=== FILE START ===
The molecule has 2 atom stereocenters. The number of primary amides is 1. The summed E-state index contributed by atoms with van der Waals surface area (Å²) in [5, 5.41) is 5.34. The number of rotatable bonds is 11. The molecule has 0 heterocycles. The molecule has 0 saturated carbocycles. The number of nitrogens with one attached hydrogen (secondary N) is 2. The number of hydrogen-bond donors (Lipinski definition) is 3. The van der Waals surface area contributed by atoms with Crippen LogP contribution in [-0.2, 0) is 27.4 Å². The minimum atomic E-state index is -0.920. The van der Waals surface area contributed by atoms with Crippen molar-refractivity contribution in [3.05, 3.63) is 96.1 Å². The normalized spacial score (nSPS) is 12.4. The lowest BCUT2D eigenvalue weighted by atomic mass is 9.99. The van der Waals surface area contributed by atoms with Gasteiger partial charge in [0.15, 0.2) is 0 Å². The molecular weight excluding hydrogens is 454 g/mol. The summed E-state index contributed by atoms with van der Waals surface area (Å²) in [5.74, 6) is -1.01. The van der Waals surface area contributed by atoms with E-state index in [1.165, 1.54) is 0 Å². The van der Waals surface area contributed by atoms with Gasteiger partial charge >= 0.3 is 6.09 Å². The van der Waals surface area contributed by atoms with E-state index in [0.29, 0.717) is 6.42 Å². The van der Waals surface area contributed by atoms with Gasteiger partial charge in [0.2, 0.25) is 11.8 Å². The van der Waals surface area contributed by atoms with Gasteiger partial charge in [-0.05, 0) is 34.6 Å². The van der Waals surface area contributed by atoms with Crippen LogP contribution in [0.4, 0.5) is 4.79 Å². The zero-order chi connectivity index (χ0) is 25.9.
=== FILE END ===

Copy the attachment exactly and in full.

The molecule has 2 atom stereocenters. The number of primary amides is 1. The summed E-state index contributed by atoms with van der Waals surface area (Å²) in [5, 5.41) is 5.34. The number of rotatable bonds is 11. The molecule has 0 heterocycles. The molecule has 0 saturated carbocycles. The number of nitrogens with one attached hydrogen (secondary N) is 2. The number of hydrogen-bond donors (Lipinski definition) is 3. The van der Waals surface area contributed by atoms with Crippen LogP contribution in [-0.2, 0) is 27.4 Å². The minimum atomic E-state index is -0.920. The van der Waals surface area contributed by atoms with Crippen molar-refractivity contribution in [3.05, 3.63) is 96.1 Å². The normalized spacial score (nSPS) is 12.4. The lowest BCUT2D eigenvalue weighted by atomic mass is 9.99. The van der Waals surface area contributed by atoms with Gasteiger partial charge in [0.15, 0.2) is 0 Å². The molecular weight excluding hydrogens is 454 g/mol. The summed E-state index contributed by atoms with van der Waals surface area (Å²) in [5.74, 6) is -1.01. The van der Waals surface area contributed by atoms with E-state index in [1.165, 1.54) is 0 Å². The van der Waals surface area contributed by atoms with Gasteiger partial charge >= 0.3 is 6.09 Å². The van der Waals surface area contributed by atoms with E-state index in [0.29, 0.717) is 6.42 Å². The van der Waals surface area contributed by atoms with Gasteiger partial charge in [0.2, 0.25) is 11.8 Å². The van der Waals surface area contributed by atoms with Gasteiger partial charge in [-0.05, 0) is 34.6 Å². The van der Waals surface area contributed by atoms with Crippen LogP contribution in [0.4, 0.5) is 4.79 Å². The zero-order chi connectivity index (χ0) is 25.9.